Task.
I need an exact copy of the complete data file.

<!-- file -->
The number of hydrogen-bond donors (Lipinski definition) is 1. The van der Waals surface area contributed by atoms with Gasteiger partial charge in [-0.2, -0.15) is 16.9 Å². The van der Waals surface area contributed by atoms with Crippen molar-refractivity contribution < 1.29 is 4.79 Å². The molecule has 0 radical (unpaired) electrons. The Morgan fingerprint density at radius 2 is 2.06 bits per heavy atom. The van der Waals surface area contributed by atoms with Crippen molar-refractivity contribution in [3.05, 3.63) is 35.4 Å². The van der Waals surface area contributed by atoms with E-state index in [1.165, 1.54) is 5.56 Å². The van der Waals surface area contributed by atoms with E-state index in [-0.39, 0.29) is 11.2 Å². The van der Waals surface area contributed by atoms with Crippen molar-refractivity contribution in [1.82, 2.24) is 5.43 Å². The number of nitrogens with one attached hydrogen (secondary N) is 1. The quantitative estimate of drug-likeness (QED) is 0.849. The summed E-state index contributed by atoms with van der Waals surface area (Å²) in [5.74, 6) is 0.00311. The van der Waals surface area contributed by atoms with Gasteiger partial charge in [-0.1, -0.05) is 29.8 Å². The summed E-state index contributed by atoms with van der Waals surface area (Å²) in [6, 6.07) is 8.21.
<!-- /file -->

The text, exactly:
The number of hydrogen-bond donors (Lipinski definition) is 1. The van der Waals surface area contributed by atoms with Gasteiger partial charge in [-0.2, -0.15) is 16.9 Å². The van der Waals surface area contributed by atoms with Crippen molar-refractivity contribution < 1.29 is 4.79 Å². The molecule has 0 radical (unpaired) electrons. The Morgan fingerprint density at radius 2 is 2.06 bits per heavy atom. The van der Waals surface area contributed by atoms with Crippen molar-refractivity contribution in [3.05, 3.63) is 35.4 Å². The van der Waals surface area contributed by atoms with E-state index in [1.165, 1.54) is 5.56 Å². The van der Waals surface area contributed by atoms with E-state index in [-0.39, 0.29) is 11.2 Å². The van der Waals surface area contributed by atoms with Crippen molar-refractivity contribution in [1.82, 2.24) is 5.43 Å². The number of nitrogens with one attached hydrogen (secondary N) is 1. The quantitative estimate of drug-likeness (QED) is 0.849. The summed E-state index contributed by atoms with van der Waals surface area (Å²) in [5.74, 6) is 0.00311. The van der Waals surface area contributed by atoms with Gasteiger partial charge in [-0.1, -0.05) is 29.8 Å². The summed E-state index contributed by atoms with van der Waals surface area (Å²) in [6, 6.07) is 8.21.